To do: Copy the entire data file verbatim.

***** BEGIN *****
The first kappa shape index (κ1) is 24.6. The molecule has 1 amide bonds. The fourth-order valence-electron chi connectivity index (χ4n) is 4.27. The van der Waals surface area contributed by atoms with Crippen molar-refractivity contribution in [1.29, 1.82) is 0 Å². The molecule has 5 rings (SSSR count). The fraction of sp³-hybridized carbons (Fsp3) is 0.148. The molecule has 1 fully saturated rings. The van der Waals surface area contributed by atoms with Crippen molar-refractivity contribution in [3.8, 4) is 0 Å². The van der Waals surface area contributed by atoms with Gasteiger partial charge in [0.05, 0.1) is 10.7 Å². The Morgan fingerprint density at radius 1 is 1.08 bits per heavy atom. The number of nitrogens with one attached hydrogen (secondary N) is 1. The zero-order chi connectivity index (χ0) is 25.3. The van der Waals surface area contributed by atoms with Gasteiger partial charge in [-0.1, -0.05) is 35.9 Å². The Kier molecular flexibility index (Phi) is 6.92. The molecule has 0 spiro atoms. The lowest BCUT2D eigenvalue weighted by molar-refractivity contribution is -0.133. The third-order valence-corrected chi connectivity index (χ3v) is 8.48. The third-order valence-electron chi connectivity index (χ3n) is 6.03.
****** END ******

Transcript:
The first kappa shape index (κ1) is 24.6. The molecule has 1 amide bonds. The fourth-order valence-electron chi connectivity index (χ4n) is 4.27. The van der Waals surface area contributed by atoms with Crippen molar-refractivity contribution in [1.29, 1.82) is 0 Å². The molecule has 5 rings (SSSR count). The fraction of sp³-hybridized carbons (Fsp3) is 0.148. The molecule has 1 fully saturated rings. The van der Waals surface area contributed by atoms with Crippen molar-refractivity contribution in [3.8, 4) is 0 Å². The van der Waals surface area contributed by atoms with Gasteiger partial charge in [0.05, 0.1) is 10.7 Å². The Morgan fingerprint density at radius 1 is 1.08 bits per heavy atom. The number of nitrogens with one attached hydrogen (secondary N) is 1. The zero-order chi connectivity index (χ0) is 25.3. The van der Waals surface area contributed by atoms with Gasteiger partial charge in [-0.1, -0.05) is 35.9 Å². The Kier molecular flexibility index (Phi) is 6.92. The molecule has 0 spiro atoms. The lowest BCUT2D eigenvalue weighted by molar-refractivity contribution is -0.133. The third-order valence-corrected chi connectivity index (χ3v) is 8.48. The third-order valence-electron chi connectivity index (χ3n) is 6.03.